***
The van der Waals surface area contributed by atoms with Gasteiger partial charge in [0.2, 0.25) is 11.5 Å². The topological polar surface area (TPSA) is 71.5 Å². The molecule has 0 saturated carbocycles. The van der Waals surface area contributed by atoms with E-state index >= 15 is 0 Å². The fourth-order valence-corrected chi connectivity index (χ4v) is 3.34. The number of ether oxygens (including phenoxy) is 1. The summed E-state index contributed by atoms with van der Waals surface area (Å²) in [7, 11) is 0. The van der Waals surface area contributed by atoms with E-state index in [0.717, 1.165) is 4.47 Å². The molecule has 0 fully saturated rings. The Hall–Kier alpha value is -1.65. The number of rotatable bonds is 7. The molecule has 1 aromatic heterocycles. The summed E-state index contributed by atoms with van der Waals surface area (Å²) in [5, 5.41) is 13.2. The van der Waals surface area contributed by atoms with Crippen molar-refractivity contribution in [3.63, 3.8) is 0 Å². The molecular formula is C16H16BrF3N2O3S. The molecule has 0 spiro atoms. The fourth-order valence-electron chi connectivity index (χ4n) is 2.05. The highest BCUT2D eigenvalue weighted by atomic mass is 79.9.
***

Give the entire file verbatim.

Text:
The van der Waals surface area contributed by atoms with Gasteiger partial charge in [0.2, 0.25) is 11.5 Å². The topological polar surface area (TPSA) is 71.5 Å². The molecule has 0 saturated carbocycles. The van der Waals surface area contributed by atoms with E-state index >= 15 is 0 Å². The fourth-order valence-corrected chi connectivity index (χ4v) is 3.34. The number of ether oxygens (including phenoxy) is 1. The summed E-state index contributed by atoms with van der Waals surface area (Å²) in [7, 11) is 0. The van der Waals surface area contributed by atoms with E-state index in [0.717, 1.165) is 4.47 Å². The molecule has 0 fully saturated rings. The Hall–Kier alpha value is -1.65. The number of rotatable bonds is 7. The molecule has 1 aromatic heterocycles. The summed E-state index contributed by atoms with van der Waals surface area (Å²) in [5, 5.41) is 13.2. The van der Waals surface area contributed by atoms with Crippen molar-refractivity contribution in [3.63, 3.8) is 0 Å². The molecular formula is C16H16BrF3N2O3S. The molecule has 0 spiro atoms. The fourth-order valence-electron chi connectivity index (χ4n) is 2.05. The highest BCUT2D eigenvalue weighted by atomic mass is 79.9.